Should I Stop Paying My Mortgage To Qualify For a Loan Modification?

You don't have to be behind on mortgage payments to get a loan modification. And it's a bad idea to default on purpose.

By , Attorney


Right now, I can afford my monthly mortgage payments on my home, but I probably won't be able to in the near future. I read on the internet that I should stop making payments on my loan so I could qualify for a loan modification and avoid a foreclosure.

Is this information correct? Do I really need to stop paying my mortgage to get a modification?


No! That advice is really outdated. If you follow it, you could face some very serious negative consequences, covered in more detail below.

Should I Stop Paying My Mortgage to Get a Loan Modification?

Back in the day, it was common for mortgage servicers to recommend you fall behind in payments to get a mortgage modification—even if you could afford to make the payments.

While it's true that, in the past, lenders would only consider giving homeowners a modification if they were in default on their loan, this situation is no longer the case. Now, you can be current on your mortgage payments and still qualify for the vast majority of modification programs.

What Is a Mortgage Modification?

A "modification" is a permanent restructuring of the mortgage where one or more of the terms of the loan are changed so that the payments become more affordable.

For example, the lender might agree to reduce the interest rate or extend the repayment term to achieve this goal.

Getting a Mortgage Modification While You're Current on Payments

Most modification programs require that you show you are in danger of falling behind in payments. But you don't have to actually go into default to qualify.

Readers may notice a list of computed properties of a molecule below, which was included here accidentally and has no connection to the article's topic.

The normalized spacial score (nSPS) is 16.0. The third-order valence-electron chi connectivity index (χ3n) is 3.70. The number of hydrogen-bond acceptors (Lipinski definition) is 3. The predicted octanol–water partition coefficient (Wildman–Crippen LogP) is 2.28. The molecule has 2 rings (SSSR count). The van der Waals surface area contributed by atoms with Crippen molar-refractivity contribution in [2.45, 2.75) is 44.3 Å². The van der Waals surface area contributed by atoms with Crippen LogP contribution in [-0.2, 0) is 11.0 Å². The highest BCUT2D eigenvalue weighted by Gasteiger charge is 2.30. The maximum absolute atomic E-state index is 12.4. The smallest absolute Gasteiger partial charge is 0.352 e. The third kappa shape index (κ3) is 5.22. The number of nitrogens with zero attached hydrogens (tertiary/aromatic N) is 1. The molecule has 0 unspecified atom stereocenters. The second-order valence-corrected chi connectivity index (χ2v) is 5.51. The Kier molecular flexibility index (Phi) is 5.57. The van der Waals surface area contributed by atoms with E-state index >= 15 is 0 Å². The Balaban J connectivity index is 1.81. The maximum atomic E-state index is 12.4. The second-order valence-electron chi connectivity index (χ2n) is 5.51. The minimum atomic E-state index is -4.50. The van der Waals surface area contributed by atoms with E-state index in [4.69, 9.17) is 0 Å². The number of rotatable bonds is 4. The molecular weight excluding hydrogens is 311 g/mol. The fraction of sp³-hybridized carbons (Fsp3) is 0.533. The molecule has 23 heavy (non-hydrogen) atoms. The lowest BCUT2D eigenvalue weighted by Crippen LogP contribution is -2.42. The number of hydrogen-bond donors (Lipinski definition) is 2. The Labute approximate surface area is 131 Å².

To qualify for a Flex Modification, for example, you can be behind in payments or show that you're likely to fall behind (you're facing "imminent default") and meet other eligibility criteria. Flex modifications are available to borrowers who have Fannie Mae- and Freddie Mac-owned loans.

To find out if either Fannie Mae or Freddie Mac owns your loan, call your mortgage servicer or use the Fannie Mae and Freddie Mac online loan lookup tools.

What You'll Need to Show to Get a Modification

To be eligible for a mortgage modification if you're up to date on payments, you'll typically need to show that:

  • the home is your primary residence
  • you've gone through a financial hardship (for example, you had to take a lower paying job or you went through a divorce), and
  • that you have enough steady income to make payments under a modification.

Downsides to Deliberately Falling Behind on Mortgage Payments

If you deliberately default on your mortgage payments, you might face one or more of the following negative consequences.

Your credit score will drop. After you miss a payment or multiple payments, your credit score will drop. Once your score falls, it can be difficult to refinance your mortgage, obtain a car loan, or get new credit cards. Even if you subsequently complete a mortgage modification, you'll still have negative marks in your credit file.

Past-due amounts add up fast. If you start skipping payments just to try to get a mortgage modification, keep in mind you'll still owe the amounts you don't pay, plus interest and fees. These amounts can add up quickly. Also, once you fall behind, the lender can charge late fees, inspection fees, and various other charges associated with the delinquency.

The more payments you miss, the more fees and interest will accrue. Being far behind in payments can make it significantly harder to catch up if the lender denies your modification request. Ultimately, it could even lead to a foreclosure.

Contact Your Mortgage Servicer

In general, you should contact your servicer as soon as you think you might be in danger of missing a payment if you want to apply for a modification of your home mortgage.

If you can afford to continue making your monthly payments, you should continue doing so. In all likelihood, you'll be eligible for a mortgage modification even if you're current, so long as you meet all other qualifications and submit all of the required paperwork.

To get help applying for a modification or if you have further questions about the process, consider contacting a HUD-approved housing counselor or a foreclosure attorney.

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